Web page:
I grew obsessed with my weight gain- it needed to be good enough to keep me out of the hospital, but it still was stressful to my mind to eat. I had to eat at the same times everyday- 7:00 AM, 10:00 AM, 1:00 AM, 4:00 PM, 7:00 PM- down to the minute on the clock. A minute late and I could “feel” my weight dropping. I worried that my mother wasn’t measuring my food right, and it would either be too little or far too much. I worried about the kinds of food I ate, and how they were different from the foods I had eaten in the hospital. I worried about my weight, because no one would tell me what it was, and I couldn’t tell if I was gaining or maintaining or losing. I spent hours in front of a mirror, staring at my body and wondering if it looked “healthy enough”.

I became as obsessive with getting big enough and I had once been about being small enough, and it was a result of the way I was being treated.

The care I received is considered to be literally some of the best in the world. This form of treatment is considered to be the most successful at treating anorexia nervosa, and I stayed at a renowned hospital that girls were flying from all over the country to stay in. And yet, I truly only feel that it made me more obsessed with food, my body, and my health than ever before.

It was only with time away from the hospital and away from the constant checking that my mind began to heal. The added stress and anxiety of trying to meet certain requirements made me just as, if not more, isolated than the height of my eating disorder, and once those stresses began to dissipate, I was able to focus on the true focal point of recovery: happiness. I began to escape the obsessions that had been handed to me- this amount of weight gain per week, this number of meals and snacks, this timing of food- and listening to my body for the very first time. Stress around mealtimes began to lessen as I began to actually eat when I was hungry and not when the clock read exactly 1:00. Eating anywhere but my house began to slowly feel safe again as I got used to the fact that people weren’t watching me eat with judgment anymore. Confidence in myself and my ability to heal began to emerge as I was able to separate myself from people who didn’t trust me.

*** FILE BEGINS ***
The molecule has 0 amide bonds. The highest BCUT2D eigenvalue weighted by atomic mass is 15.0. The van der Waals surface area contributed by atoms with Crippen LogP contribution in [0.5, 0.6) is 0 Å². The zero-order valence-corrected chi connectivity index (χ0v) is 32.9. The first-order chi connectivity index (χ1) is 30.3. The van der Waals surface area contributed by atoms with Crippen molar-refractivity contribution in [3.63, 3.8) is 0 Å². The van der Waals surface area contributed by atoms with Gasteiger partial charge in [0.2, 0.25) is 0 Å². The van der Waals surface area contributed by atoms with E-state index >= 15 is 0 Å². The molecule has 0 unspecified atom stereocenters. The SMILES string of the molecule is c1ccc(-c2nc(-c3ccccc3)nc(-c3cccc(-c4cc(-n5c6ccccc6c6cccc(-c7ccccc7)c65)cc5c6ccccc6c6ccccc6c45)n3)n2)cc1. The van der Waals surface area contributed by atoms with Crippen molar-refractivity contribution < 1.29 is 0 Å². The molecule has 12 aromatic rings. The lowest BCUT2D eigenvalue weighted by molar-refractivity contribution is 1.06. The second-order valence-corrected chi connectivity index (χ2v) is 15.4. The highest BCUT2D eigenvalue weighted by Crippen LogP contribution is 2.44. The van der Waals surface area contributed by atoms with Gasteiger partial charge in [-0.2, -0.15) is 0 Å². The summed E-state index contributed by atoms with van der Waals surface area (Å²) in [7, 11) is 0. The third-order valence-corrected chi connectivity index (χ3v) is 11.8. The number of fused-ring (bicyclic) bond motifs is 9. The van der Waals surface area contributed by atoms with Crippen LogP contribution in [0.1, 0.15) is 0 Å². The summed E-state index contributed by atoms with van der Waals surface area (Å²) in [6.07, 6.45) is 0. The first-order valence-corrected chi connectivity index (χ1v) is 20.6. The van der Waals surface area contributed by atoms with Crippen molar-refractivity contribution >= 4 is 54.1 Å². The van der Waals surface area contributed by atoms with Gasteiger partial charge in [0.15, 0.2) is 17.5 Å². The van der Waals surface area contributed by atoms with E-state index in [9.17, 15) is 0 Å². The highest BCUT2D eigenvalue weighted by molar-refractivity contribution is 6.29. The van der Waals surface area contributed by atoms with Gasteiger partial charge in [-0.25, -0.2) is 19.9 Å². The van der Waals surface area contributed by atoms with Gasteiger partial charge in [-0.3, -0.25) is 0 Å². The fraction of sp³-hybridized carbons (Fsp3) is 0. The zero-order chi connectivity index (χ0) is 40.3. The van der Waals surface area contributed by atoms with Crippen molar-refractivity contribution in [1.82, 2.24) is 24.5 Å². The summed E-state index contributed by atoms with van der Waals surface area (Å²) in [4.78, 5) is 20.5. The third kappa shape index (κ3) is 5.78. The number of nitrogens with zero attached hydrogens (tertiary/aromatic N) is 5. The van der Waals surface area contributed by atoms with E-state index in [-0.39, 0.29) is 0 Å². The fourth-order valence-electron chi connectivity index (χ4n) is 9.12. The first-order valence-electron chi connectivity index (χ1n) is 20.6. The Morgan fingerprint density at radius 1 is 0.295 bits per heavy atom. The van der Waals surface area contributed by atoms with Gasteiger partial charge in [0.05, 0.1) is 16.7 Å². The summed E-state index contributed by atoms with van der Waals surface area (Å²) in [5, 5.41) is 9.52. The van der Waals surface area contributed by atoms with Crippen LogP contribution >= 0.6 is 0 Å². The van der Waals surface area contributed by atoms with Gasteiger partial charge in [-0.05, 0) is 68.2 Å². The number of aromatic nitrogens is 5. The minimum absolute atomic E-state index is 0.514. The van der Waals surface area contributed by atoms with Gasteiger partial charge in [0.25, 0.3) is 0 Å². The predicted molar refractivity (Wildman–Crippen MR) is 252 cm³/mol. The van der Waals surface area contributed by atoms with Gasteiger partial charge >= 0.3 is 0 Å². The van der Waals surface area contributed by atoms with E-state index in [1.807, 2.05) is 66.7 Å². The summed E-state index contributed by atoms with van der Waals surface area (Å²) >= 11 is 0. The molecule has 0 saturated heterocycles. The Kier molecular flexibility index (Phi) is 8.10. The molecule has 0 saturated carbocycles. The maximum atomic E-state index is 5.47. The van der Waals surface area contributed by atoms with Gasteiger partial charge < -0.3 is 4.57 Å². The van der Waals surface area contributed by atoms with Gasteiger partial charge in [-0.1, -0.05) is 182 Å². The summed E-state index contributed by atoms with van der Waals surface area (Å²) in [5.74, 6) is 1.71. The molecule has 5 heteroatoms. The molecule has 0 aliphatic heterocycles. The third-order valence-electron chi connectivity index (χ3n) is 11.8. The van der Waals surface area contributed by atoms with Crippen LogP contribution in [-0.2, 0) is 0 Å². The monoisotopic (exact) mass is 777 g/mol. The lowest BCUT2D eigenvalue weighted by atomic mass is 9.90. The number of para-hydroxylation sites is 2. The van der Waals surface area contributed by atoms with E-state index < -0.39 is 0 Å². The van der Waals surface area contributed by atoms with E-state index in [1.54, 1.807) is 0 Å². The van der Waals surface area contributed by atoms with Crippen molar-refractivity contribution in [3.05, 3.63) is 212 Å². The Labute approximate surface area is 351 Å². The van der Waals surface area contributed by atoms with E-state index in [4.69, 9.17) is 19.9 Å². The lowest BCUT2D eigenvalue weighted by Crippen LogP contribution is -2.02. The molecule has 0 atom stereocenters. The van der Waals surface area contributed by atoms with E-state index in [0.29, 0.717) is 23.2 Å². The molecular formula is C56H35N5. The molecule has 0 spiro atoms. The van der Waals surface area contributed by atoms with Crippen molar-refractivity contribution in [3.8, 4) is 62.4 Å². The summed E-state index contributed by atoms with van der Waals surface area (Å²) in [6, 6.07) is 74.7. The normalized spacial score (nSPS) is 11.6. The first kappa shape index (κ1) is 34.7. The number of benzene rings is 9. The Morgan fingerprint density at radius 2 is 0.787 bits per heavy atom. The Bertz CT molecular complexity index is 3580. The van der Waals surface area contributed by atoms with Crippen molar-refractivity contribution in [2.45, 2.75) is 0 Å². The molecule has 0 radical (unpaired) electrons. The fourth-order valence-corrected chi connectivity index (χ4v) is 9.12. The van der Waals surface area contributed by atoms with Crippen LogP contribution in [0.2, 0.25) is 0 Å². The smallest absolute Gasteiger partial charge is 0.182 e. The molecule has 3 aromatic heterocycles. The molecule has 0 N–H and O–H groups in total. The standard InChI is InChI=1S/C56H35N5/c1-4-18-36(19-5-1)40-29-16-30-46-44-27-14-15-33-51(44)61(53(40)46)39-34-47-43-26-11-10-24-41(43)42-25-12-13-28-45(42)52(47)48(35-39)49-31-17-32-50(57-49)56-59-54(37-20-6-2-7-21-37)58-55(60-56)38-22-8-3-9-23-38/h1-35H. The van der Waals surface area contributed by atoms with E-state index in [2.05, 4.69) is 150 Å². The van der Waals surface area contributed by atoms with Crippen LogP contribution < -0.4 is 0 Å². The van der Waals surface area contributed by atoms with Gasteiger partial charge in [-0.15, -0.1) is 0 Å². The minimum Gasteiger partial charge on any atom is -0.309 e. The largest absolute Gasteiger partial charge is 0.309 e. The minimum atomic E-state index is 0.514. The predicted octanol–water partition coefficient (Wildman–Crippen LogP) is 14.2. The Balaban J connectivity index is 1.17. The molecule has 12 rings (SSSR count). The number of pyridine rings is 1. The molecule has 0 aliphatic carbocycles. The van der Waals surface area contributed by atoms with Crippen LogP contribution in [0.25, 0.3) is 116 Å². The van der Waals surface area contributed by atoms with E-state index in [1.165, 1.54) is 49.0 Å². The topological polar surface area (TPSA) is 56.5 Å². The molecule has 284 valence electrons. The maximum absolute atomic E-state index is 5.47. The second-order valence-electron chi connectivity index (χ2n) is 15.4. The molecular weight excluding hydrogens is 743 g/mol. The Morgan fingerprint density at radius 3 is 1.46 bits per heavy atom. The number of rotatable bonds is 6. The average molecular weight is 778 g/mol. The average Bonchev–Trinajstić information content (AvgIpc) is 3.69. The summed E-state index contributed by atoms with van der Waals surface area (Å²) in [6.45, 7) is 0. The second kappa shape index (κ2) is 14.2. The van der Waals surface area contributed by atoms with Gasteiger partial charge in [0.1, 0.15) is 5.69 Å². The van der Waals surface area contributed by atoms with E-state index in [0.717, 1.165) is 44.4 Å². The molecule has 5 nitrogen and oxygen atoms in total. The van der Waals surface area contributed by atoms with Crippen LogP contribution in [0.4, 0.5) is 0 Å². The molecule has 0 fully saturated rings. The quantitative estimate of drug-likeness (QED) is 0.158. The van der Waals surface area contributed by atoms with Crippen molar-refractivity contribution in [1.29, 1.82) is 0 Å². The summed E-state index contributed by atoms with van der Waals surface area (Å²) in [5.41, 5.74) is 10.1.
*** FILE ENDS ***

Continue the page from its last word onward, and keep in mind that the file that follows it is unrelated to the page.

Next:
My body was stable after my hospitalization, but it was certainly not thriving. They didn’t teach us how to eat- in fact, they wanted to speak to us as little as possible about the food we put in our body. I didn’t have a clue what a balanced meal was, or what a healing body needs. I had no concept of micronutrients or vitamins or minerals. Food was portrayed to be nothing but a vehicle for calories to aid with weight gain, and not something that should nourish, repair, and bring joy. I had to learn for myself, through research and experience, what food makes my body thrive.

I learned that vegetarianism- which was allowed by my doctor in recovery- was not the best choice for my body. I learned that eating a sugary breakfast with no protein or fat set me up for exhaustion and weakness throughout the day. I learned that a nut butter sandwich for lunch was not enough for my body that was trying to grow and rebuild. As I have learned to eat I’ve seen drastic change in the way I feel, perform, and look. Now, people say I look strong. They say I look healthy and vibrant and alive. But when I left the hospital, I looked beaten down and exhausted from the high-energy but low-nutrition food I was eating and the stress that surrounded that time in my life.